Lungi Ngidi. Picture: REUTERS
Lungi Ngidi. Picture: REUTERS

After the drubbing the Proteas, the national men’s cricket team, received at the hands of the Australians last Friday, the collective mood of cricket lovers across the country was indeed very low. Coming as it did after losing a tight T20 series to the English, after a thrashing in the Tests, did not help matters. As one supporter said, after being challenged about how serious the situation was, “it is not life and death, it is more important than that”.

One all-time favourite T-shirt at a cricket match had as its inscription “I support any team that is playing against Australia”. This is true — matches between SA and the Aussies have a special type of tension. Normally they are very competitive indeed. While it is not the Holy Grail of Test cricket, the recent spate of T20 internationals have been vastly entertaining and, thankfully, have seen spectators returning to the stadiums to watch the games.

The collective anxiety of cricket lovers was palpable at the  halfway stage, but Lungi Ngidi and Kagiso Rabada excelled as the Aussies fell 12 runs short.

It must also be said that the crowds have been remarkably sporting, if not downright forgiving, in their attitude to this Australian team. It must be remembered that the two most prominent members of the team are former captain Steve Smith and top batsman David Warner, both of whom were involved in that scandalous ball-tampering incident during a Test match in Cape Town about two years ago.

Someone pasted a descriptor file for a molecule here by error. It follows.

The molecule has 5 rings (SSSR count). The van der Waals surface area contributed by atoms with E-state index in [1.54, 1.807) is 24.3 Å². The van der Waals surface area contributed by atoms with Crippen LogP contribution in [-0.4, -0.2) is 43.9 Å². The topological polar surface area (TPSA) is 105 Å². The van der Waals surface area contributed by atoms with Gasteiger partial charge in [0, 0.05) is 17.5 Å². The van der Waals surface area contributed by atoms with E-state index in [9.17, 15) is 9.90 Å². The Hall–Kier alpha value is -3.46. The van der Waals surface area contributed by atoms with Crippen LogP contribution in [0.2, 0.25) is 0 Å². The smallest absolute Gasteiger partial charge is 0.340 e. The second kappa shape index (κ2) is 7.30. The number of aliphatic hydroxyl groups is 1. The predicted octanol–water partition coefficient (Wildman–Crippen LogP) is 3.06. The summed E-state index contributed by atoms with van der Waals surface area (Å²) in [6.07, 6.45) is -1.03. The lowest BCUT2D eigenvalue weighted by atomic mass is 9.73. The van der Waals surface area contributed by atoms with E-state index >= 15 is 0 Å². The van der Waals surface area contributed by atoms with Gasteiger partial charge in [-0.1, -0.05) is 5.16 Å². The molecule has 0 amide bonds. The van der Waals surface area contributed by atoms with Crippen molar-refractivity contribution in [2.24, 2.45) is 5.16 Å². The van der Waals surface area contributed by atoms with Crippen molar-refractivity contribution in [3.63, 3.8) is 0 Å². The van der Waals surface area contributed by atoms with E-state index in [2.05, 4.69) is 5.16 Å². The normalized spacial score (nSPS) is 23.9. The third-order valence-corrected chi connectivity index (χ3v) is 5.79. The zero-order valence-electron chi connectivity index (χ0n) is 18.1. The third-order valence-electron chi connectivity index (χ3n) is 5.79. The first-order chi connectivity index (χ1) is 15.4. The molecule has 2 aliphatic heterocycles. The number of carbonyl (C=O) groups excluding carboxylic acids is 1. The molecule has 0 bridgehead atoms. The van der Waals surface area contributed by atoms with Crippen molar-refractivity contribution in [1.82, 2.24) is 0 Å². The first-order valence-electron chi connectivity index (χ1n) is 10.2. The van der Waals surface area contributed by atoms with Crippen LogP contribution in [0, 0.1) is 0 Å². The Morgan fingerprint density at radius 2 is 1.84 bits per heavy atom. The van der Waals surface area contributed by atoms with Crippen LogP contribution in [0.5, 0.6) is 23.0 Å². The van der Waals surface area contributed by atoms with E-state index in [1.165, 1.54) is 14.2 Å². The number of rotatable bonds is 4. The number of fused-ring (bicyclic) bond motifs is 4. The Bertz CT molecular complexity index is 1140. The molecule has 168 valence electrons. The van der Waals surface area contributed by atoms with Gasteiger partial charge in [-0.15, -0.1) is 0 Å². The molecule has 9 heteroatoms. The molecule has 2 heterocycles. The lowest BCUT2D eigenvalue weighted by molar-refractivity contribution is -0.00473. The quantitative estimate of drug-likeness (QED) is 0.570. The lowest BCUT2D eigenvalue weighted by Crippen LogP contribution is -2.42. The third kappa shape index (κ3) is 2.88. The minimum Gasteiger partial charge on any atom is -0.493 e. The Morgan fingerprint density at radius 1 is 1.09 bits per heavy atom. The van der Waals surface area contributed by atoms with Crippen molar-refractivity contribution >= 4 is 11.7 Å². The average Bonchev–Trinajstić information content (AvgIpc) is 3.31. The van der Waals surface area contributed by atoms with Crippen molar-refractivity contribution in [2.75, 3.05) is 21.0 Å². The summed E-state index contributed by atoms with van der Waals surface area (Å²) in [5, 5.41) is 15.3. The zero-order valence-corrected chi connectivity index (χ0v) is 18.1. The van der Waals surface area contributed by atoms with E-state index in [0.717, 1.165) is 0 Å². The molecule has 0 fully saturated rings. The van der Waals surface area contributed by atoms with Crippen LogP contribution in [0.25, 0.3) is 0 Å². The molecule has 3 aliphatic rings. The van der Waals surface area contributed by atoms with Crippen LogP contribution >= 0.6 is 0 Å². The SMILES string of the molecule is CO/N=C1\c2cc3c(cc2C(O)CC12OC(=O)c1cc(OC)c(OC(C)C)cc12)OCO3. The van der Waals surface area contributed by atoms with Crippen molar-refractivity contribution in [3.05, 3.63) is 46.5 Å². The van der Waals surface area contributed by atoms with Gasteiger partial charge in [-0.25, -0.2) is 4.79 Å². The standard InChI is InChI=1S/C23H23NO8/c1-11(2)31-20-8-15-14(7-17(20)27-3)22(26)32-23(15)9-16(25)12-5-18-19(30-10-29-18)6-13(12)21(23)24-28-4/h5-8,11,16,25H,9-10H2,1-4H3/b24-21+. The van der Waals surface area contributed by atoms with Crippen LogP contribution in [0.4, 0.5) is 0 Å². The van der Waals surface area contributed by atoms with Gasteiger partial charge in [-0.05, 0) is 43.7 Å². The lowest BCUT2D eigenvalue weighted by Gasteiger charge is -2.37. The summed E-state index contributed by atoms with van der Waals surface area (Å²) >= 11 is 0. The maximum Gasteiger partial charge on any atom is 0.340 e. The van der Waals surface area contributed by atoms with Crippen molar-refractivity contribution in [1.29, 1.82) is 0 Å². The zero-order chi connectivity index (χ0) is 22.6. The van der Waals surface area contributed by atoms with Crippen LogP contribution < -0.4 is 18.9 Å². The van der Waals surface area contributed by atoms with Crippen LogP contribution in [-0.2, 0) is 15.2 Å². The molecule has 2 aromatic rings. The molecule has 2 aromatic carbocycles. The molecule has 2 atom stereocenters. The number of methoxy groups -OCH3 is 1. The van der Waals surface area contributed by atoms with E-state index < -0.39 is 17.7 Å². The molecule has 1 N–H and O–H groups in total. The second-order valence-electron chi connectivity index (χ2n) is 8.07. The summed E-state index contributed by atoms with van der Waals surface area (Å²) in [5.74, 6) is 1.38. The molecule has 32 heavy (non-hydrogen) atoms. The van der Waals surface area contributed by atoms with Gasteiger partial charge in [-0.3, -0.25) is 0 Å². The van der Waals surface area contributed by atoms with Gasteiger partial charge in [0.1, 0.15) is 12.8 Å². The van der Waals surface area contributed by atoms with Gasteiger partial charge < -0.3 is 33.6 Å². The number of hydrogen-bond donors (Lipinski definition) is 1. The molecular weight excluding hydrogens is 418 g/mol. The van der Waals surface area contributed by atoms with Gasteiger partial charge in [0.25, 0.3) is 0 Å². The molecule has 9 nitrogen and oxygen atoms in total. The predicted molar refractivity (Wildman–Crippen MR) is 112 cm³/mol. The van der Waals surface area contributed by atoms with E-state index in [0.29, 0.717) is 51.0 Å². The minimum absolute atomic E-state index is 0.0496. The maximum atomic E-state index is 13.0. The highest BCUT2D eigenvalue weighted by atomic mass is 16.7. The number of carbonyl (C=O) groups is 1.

Most teams fiddle with the ball in one way or another, from using sweat and even spit (after chewing sticky sweets), but to send a player onto the field with a piece of sandpaper really was beyond the pale and both men deserved a bit of “sledging” from the crowd. But apparently this has not happened. Had the roles been reversed, a SA team would have been savaged by a Sydney crowd, no doubt.

Sunday’s match was astonishing. SA batted first and, in spite of Quinton de Kock’s heroics, made a very modest 147. On paper the Aussies should have made this score easily, particularly if the Proteas were to have bowled as badly as they had in the first game. The collective anxiety of cricket lovers was palpable at the  halfway stage, but Lungi Ngidi and Kagiso Rabada excelled as the Aussies fell 12 runs short. Great stuff. It’s early days, but the brand-new management team at Cricket SA must be feeling a tad relieved.

Now for the deciding third match of the series at Newlands in Cape Town on Wednesday. Hopefully the fractious Cape spectators won’t be too rude to Smith and Warner and there will be another really close game.

It should also be noted that the women Proteas won a historic game in the World Cup tournament being played in Australia, where they beat England for the first time in their history. The English are one of the powerhouses in the women’s game and the win should stand our women in good stead for the rest of the tournament. This victory, as in the men’s game, was all about steely resolve and character under pressure.

The character of Mignon du Preez, hitting a six and a four in the last over to win the game, was exceptional. Now for their second game of the tournament on Friday, against Thailand. Imagine the women Proteas adding a T20 World Cup to the Rugby World Cup we already have. Tremendous if it happens.

Of course, it begs the question as to why this is important. After all, it is only a game. The gloom of the floundering economy and all the other major issues facing the country are in danger of becoming a source of incurable national depression. Just like with SA’s amazing victory in the 2019 Rugby World Cup, while not nearly as significant as becoming the world champions, these two cricket matches represent bright spots on the horizon and an opportunity to enjoy being South African again. This before the dark clouds of the national budget, the almost inevitable downgrade by Moody’s Investors Service and the next round of load-shedding take the shine off and return us all to “normal”.